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lllf: I.l I('KP; RFNAI. AI)HNO('AR('INOMA ANI) I'I:C III;RI'TiSVIIZIIS The m,rlhcrn leopard fnlg, Rruur is '4u-chtihlr tn fhc Luckc renal car- cimoma which mclasla.iic~ in a Icnlpcr,nurc dcllcn<Icnt nlanncr, 'fhc dilTcrcntiatinn pntc•nlial of Ihc tumnr }tcnnnlc can hc a«aycd hv nuclcar Iran.lllanlatinn (NT). N'T' of Ih1• I,ue•kc tuntor reeull. in .wimming Luvae lehich f•lil to feed and rlie. Rescue of N'I' titiwc. clcetincr) In llic, has been acc•nml11id1ccl by alingrafiing trilrloicl tumor NT cnihryn fragrncnl,~ to normal rlihhlid ho..tx. -I'hc alhlgralis pcr%ist ancl cliffc•rcntiatc a drvcr,,ity nf hisInhlgically normal tissues. The graliing prnccdurc, while permitting thc mr,st clcvclorrncnt yet reported from Iramlllantatirnl of a naclcus derived frc,m a frrig near or ;tl mctamorphnsis, is imrcrfccl hccauw uf Ihc nligralion of lymphocytes into the tissuc with suhsequcnl rejection. t'crnlutalirnl% ol' Ihc Lrafiing prnceclurc which avoid or abrogate immune rcjrctirm m;ly (xrmil furthcr ck'vclnpmcnl of Ihc alingraf)cc) tissuc. Thc ctinlnLical apcnt of thc• Luckc carcinorna is thc Luckc tumnn herpes virus I:I'V viri,me were harvc~tcd and rurificcl, and the viral DNA wa,~ cxtractccl, ~,iicd and cloned in a plasnlicl vector. Sludics arc in progress In investigate the Irans- Innning Ix,tcnlial rlf thcsc cloned scqucnccx. A tritium-IaIxIcJ viral DNA probe has been )lrcl.arcd fnr in sinr hyhriclirninn rlf Ihc Innlnr NT cmhryns and allc>,gralis. Strch t nidics c•an irlcntify whcthcr LTV pcrnisls in thc mitotic progeny (lf nunor cells which wclc induccd, to rliffcrcntinlc by N'T' amf alingrafling. h1rR'm„r11, R. (;., .Sr,nr'rhicr, W., Lust• J. M., Williams, J. W., Williams, C. S., Rnllins Smith, 1.. A. and ('arlcon, I). I.. In: Gahricch• K. (Mannhcim), Schlidgcr. R- (Frankfurt). 7,w;lrl, 1'. (Utrcc•ht), (F,ds.): 4. Intcrnalillnal ('r,llnqnium nn I'alhningy and Mcdicinc of Rcptilcs and Amphibians, Bad Nauhcim. Sclllcmhcr 27-:,4, 1')91. plt 2O4-21 R. OIhcr 4ullhnrt: Amcric•an ('anc•cr Sncic•ty- Nalinnal Inslilulcs nf I Icalth and National Science Fnund;llirnl. Frrml Ihc I)cp,lrlnunt rd (icnctics and ('cII Riology, l)niversity of Minnesota, Saint Paul: I)cll:rtnlenl nl Mic•rnhioingy. Ilniverxity nt' Minnesclla. Minneapolis; I)chartnrcnt nl ftiillogy. Tuxkcgcc University. "F'uskcgec• AT,: and F)epartment of Pcrluwics. Schnnl nf Mcdicinc, V;rnclcrhilt llniversity, Na,;hvillc. l'N. MA I RIX INI•I.I lf?N('I?S pRGAN-SIIT SI'1;('IFIC'ITY OF MIiTASTASES BY RF (;l II.A 1"IN(; I'RUI)1 t('I'ION ANI) RF'.SPONSI:I'O Atl'I'O('RINfi GROWTIT I A( "f(1Rti 'I'hc mr•t;ltilatic ellrcacl of Immor cells is not rl rrmdam prrx•c.s. ('harslclcrislic pal- tern"; rll rlieu'minatinn of vrccific• tttmor types have been known fnr more than I(W) vcarti and gac•c ri,,c U, tllc hvlrr,thrtiis <lf PaLCI in 1889, who su)*zcetcd Ihat varinhlcs in the lunu,r~ ('Ihc tiCC/I ) IIIClh wlth fllher,, Irl II1C IJSCIIeti ('Ihc wil') to diclalc nrgan- ~,ilc %Ix•rificilv of mcl;letatis- We havc identified variables thal ennstithnc il signifi- cant a"hcct of Ihi. '%rrcl-.r,il' ,IVnamic prncc%~: 'fhc inflncncc• of rrrgnn-tipccific ctlraccllul:u m;nrie chcmi.ry crn Ihc tumor cc•Ils' synthcsis of autucrinc growth fac- Inr, that in turn rctnl;nc ccll i1nw11t and dillcrcnti:nirm. Tissuc-srcc'ific extracts nrinc~cl in cxtraccllular matrix, hiomatric", were fnuncl to have diffcrcntial cf fccts gr„wlh in culture ol' nnrmal cellti versus tumors and minimally deviant versus lllct;l,latic tumor cells. Normal cells ouul minimally deviant tumor cells survived or _ri,c`, Only on hinmatricex from the titisuc frrnn which the cell IyPcs derived. By crnl- Inl~t. nlctaslatic (omnr cell lines were able to survive and grow at lower eccding den- %itics jrnrl c'll more types of hionutriccti. 'fhe ahilily to grow at low cell clensitics on li~~uc-,NPccific hi~rmatrices cnrrclatcd with thc organ-sitc-sfx'cificity of mctasta~is llf tl,c~c ccll lines in immunosuppressccl athymic nude mice. Studies In iclcntify thc rc•,rr,nxihlc component(s) in thc hiomatriccx indicated that only hcparins. the gly- c.is,mliru,glycan (C3ACi) chains of heparin protenglycans, nlatrix components present at the plasma membrane surfacc, restricted growth uf the normal cells and of the minimally deviant tumnrs, hut had no inllucnce on mctastatic tumor cells. Ilcparin's inhibition of growth nf a representative non-metastatic cell linc, the minimally clevihnl hepatocellular carcinoma. HerG2, correlated with its regulation of the xyn- thcsis and abundance of mRNAs encoding several atdcx:rinc growth factors, cspc- cially IGF II and TGF /3. Hcparin's regulation also strictly correlated with morphn- Ingical changes that included significent changes in nuclear size . Separate studies ongoing in the lab arc addressing the questions whether tissues that assume a quiescent statc, such as liver, contain precursor cclls slnwly producing a lincagc of ctaughtcr cells unclcrgoing a terminal cliffcrcntiation process. driven in part by matrix/hortnonc synergies. A concept derivative of the lineage hypothesis is that the precursor ccllc, not the mature cells in thc lineage, are thc targets for uncn- gcnic events. Thus, Ihc tumor cells arc predicted to hc transformed stem cells that are aberrant in their matrix/hormonal regulation: tharl tumor progression cnulci hc a reverse lineage proccss; and that increase in mctastatic potential should correlate with earlier anJ earlier stages nf thc lincagc, We discussed our data in the contest of these concepts anJ thc clinical implications if thesc hypotheses arc correct. Krafl, A., Zvihcl,l., Doerr, R., Chiutcn, f)., and Reirl. l.. M. In: Rahcs. H., Peters. P. I?., and Munk, K. (Eds.): Mctastasis: Basic Research and its Clinical Applications. Contrih Oncol., Ba.scl. Kargcr, Vol. 44, pp. 203-223. 1992. Other support: National Tnstitutcs of Health ancl American Cancer Society. From the Departments of Molecular I'harmacology and Microbiology and Immcmnlogy, Albert Einstein College nf Meclicine, The Bronx, NY. PROTEIN SYN'I'I IGSIS, ('I?I,1_ CROWTH ANI) ON(Y)Gf?NF;SIS Two lines nf investigation support a new hypothesis concerning thc role of pro- Icin synthesis in thc mitntcnic pathway. 'I'hc first is that a variety of mitngcns and rolcngcnc products incrca~c phoxphnrylation ancl thereby activate IF-4E?• which is involved in Ihc rdc-limiting Iranacr of mRNA to rihnsomcs. Thc second is that nvcrcxpression iir microinjcctinn ol cII -41: inclucce rapid cell proliferation ancl omcrl- gcnic transformation- ti {r)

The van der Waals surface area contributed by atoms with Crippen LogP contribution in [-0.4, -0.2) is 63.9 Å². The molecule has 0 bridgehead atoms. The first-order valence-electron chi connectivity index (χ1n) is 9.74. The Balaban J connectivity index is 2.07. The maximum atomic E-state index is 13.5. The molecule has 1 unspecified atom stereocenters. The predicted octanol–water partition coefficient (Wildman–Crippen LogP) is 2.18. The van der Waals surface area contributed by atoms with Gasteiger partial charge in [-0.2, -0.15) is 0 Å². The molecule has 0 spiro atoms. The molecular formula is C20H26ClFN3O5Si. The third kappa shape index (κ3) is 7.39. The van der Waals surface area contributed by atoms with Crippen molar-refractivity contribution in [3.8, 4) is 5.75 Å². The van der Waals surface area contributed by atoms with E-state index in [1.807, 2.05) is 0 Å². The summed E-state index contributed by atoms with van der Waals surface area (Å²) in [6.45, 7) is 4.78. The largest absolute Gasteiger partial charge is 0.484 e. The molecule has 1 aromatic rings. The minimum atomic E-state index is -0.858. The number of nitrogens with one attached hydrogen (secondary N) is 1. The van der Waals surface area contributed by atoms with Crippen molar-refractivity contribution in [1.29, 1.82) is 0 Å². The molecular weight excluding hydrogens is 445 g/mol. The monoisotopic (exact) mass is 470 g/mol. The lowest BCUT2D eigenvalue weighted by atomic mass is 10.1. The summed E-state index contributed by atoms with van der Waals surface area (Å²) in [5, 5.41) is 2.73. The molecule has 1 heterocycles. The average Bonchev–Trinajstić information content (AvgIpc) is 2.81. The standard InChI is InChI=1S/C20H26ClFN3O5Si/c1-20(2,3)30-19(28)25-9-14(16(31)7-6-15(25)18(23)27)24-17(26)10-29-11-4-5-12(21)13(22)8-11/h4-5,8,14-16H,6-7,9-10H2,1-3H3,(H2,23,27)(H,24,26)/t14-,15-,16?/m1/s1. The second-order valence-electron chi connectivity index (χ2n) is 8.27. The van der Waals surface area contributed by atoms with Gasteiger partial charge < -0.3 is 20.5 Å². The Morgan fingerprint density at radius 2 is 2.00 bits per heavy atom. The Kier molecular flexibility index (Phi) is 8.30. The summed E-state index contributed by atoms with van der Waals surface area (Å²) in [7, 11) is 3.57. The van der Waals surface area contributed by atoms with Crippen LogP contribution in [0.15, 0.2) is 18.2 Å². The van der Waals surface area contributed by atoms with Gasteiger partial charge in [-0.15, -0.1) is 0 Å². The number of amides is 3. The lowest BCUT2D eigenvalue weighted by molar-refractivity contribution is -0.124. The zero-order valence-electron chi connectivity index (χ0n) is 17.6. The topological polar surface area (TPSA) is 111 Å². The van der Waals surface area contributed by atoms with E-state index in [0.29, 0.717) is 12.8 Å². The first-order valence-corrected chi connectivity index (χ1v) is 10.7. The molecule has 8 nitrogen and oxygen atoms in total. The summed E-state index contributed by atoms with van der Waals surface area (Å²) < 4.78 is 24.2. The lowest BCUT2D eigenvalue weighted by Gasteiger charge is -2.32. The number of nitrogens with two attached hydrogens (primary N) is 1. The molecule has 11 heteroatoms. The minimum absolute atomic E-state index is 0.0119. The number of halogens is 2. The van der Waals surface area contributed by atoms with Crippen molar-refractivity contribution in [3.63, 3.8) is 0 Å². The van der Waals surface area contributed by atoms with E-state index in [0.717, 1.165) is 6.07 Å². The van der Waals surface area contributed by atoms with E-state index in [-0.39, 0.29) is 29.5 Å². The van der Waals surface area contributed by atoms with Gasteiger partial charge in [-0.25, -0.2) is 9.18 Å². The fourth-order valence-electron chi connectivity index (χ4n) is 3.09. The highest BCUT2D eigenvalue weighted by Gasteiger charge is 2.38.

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Rhnnrl.%, R. 1'. (-urrcnt C)hinicm in Cell Rinln)!v -1:I(llt)-1O24, I()')I. Other support: Nalinnal htstiltnc of (icnc'raI Meclical Sc•icn<•e.~. Frnm the I Inivercity nf Kcntucky. L.cxingtrni. ADAP-I IVI: EVOLUTION OF DEGREES ANI) KINDS OF NF,nPLASTIC 7RANSFORMAIION IN ('1'.1,1. ('ll1;l'URIi Iluman canc•ers undergo prntractcd complex development from benign to malig- nant states, a.ti most Ihnrrnighly dncmnentecl in the mnle-tn-melanoma eequcnce. The carly stage" of Ihe tiequrncc lend to redif7erentiate into normal tissues: the later stages prntiress to ever increasing multiplicatirni and malignancy. When placed trnder Ihe growth cnnsirainl nl' either crowding or low serum cnncentratinnsl the NIH 3T3 line uf mrnrse cells readily undergoes transformation, expressed in the development of fnci of ccll. Ihal c•nntinuc to mulliply :u confluence when the rest of the Pnpula- tinn has stnhrcd. If' Ihc nnntransfnrmcd cells arc maintained for 3 months by frc- qucnl Imv-dentiity ha,;eaRce in high concentrations of calf scrunt, they gradually lose Ihe capacity to undergo Irantfnrmalinn when the constraints are applied. The same crnxliticros of p:tesage have been uced to reverse Ihe transforniation, both processes re%emhling in principle the rever%al of Ihe early stagec of Ihe rnole-In-melanoma sequence. When fhe frequent low-density Pas%ages are made in high concentrations nl ft`tal hrn•ine scrunt• which curhorts a slightly lower growth ratc than an equal con- centralinn of call' serum, the degree of transfonnation is gradually increased, so that the I'oci hc•cnmc more numernus, hroader, and thicker, reaching a maximum in suc- ccs.ivc assa" :u about 3 mnnths of passaging. A cliversity of focal morphnlogics is %Pnradicalh e'ncr:uccl in fhc calf %crum passagc by exposing the cclls to various cnncantratinw, of calf .eruni for 14 days af growth and confluency before assaying Ihe•m. '1'hc elehondenc•c nf the ntnnher, density, and morphology of foci on the envi- rnnnicnt in which thc cells had been grown before assay reinfnrces the evidence that Ihe Irnmlorni;uinn is :m epigenetic Pnxess. The fact that these effects develop in cul- lurc gr,nltr,dlv c.ver an extendcd period of time suggetits parallels to the characteristi- calh' long lerm carly regression and later Progression• as well as the diversity of the molc-tn-rtulannma sequence, and may also he representative of other cancers. Rnhnr.11 Prnceedings of the Nalinnal Academy of Sciences USA R9:977-9R1, February 1992. Other support: U.S. Public Health Service. Front the I)cpartment of Molecular and Cell Biology, Division of Cell and DeveloPmcnt Biology, and thc Virus Laboratory. Stanlcy/Donner Administrative Scrvice% I Init, I Inivt•r~,ity ol Califurnia. Berkeley. d(1 INI)IVII)tIA1,TRANSFORMING 1iVl?N'I:ti IN LONGTHRM('1'.LL('Ill;l't+KI? f)I; N111 3T3 ('I?LI.S AS I'RO1)tt(°I:ti OI 1:1'IC~I.N1:11(' INU(I("1-ION "I'hc N11I 3T3 line nf mnut e fihrnhlasls undcrltncs "spnntancnus" Il:mtifnrmalinn in culture, exhibited in Ihe clevelnpmenl of foci of Iranefnrmecl cells overgrowing the ccmflucnt monolayer. I'.videnc'c is rrnvidcd here to support the hropncitinn that Ihe til„mtancnuti generation of indivichr.d Iransfnrmed variants is a prnclucl of epigenctie• inductiroi by various types nf growth inhibilion. Novel Irantiformed v:triants generally :rri•c aficr prolonged confluence ancl cesxatinn of net grnwth, with these new lylx•,, of foci appearing during a second round nf conf7uence. although not in the first round. I:ew or no Iransfonncd variants exist in Ihe cultures prior to growth constraint. 'I1hc susceptibility nf NIII 3'T:3 cells to incluctinn of transformation is itself shown tn Ix• >uhjcc'I to crigcnetic influence, with caPacily for u'ansformatirni rcllccting pas%age histnries. Cell suhlines niainlained in long-term suhconflucnt passage Ihat allows unimpeded growth hecrnnc more rel'raclory with time to spontaneous transformatirni. whilc suhlines passaged in more growth-retilricting conditions maintain their .cn~itivity. The ctiffcring capacitics of the suhlines are reffected in the degree of growth inhibition required to induce individual events of sprnttancnus Ir:msfnrmatinn, and in Ihc frequency at which such new variants arise. 1'hus growth inhihition not only induces individual transforming evcnts, hul even incrcascs cell susceptihilily to further induction of transfnnnatinn. These phcnomena :rrc consistent with the progressive xtate sclectinn model of heritable change. which pnaulates a sclf-regrdating selection of hetter ad:trted states Irom amnng those made available to a biological system during heterogeneous Iluc'luations in its total pattern nf chemic•al eyuilihria. EIlisnn, 13. J- and Rrrhin. ll. ('ancer Research 52:667-673. Fcbruary I. 1992. Other Support: U.S. Public I Ieallh Service. From the Departmenl of Molecnlar and Cell Biology and Virus Lahnrrtnry, (Iniversily of California. Berkeley. HIGII RATE OF DIVERSIFI('ATION AND REVERSAL AMONG SURCLnNI;S OF Nf:OPLAS'I'l('A1.I.1'"IRANSFORMfif) NIH 3T3 CLONIiS Nllt 3'1:3 cclls umlergn neoglaslic Irantifnrmation when exposed to cnnditirnis af mcxlerale physiological grnwth constrainl. One of several characteristics of Ihis trans- fnrmatinn that indicates its adaptational nature is its gradual reversibility under con- dilinns of unconstraincd growth. Wc explored the origins nf rcversibility by isolating cclls frnm each of three highly transfnmicd itx:i and comparing their focus- fomiing capacity with Ihal of derivative clones and suhclones. A high proportion nf' the parental cells made dense fea:i. Six of the nine clones nhtained frntn the three foci prcxluced faci, though the percentage varied widely. The other three clones procluced nn foci at all. The transformed clones were suhcloned and analyxed to evaluate the possibility that Ihe negative clones were genuine revertants, rather than heing derived from a.mall minnrity of nontrantifnnned cells surrounding or undcrlying the 41 1